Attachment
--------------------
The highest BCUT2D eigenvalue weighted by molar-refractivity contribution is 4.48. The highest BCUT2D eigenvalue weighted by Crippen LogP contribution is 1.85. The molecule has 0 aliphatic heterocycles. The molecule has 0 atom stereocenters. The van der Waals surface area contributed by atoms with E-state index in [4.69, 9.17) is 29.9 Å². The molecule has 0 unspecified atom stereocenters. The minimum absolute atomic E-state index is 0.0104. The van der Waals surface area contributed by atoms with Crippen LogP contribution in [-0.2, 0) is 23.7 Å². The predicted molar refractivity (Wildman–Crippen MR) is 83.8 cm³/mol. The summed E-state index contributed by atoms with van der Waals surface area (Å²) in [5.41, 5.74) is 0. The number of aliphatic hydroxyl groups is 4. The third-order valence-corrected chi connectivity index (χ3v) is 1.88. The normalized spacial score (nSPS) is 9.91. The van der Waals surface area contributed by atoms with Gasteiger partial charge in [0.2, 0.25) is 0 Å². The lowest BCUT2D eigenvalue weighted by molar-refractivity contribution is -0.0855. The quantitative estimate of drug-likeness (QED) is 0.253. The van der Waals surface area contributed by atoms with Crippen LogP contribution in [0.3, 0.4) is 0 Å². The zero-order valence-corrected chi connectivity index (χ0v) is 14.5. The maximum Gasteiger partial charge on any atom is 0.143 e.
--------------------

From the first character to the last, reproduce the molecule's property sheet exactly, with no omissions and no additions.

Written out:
The highest BCUT2D eigenvalue weighted by molar-refractivity contribution is 4.48. The highest BCUT2D eigenvalue weighted by Crippen LogP contribution is 1.85. The molecule has 0 aliphatic heterocycles. The molecule has 0 atom stereocenters. The van der Waals surface area contributed by atoms with E-state index in [4.69, 9.17) is 29.9 Å². The molecule has 0 unspecified atom stereocenters. The minimum absolute atomic E-state index is 0.0104. The van der Waals surface area contributed by atoms with Crippen LogP contribution in [-0.2, 0) is 23.7 Å². The predicted molar refractivity (Wildman–Crippen MR) is 83.8 cm³/mol. The summed E-state index contributed by atoms with van der Waals surface area (Å²) in [5.41, 5.74) is 0. The number of aliphatic hydroxyl groups is 4. The third-order valence-corrected chi connectivity index (χ3v) is 1.88. The normalized spacial score (nSPS) is 9.91. The van der Waals surface area contributed by atoms with Gasteiger partial charge in [0.2, 0.25) is 0 Å². The lowest BCUT2D eigenvalue weighted by molar-refractivity contribution is -0.0855. The quantitative estimate of drug-likeness (QED) is 0.253. The van der Waals surface area contributed by atoms with Crippen LogP contribution in [0.3, 0.4) is 0 Å². The zero-order valence-corrected chi connectivity index (χ0v) is 14.5. The maximum Gasteiger partial charge on any atom is 0.143 e.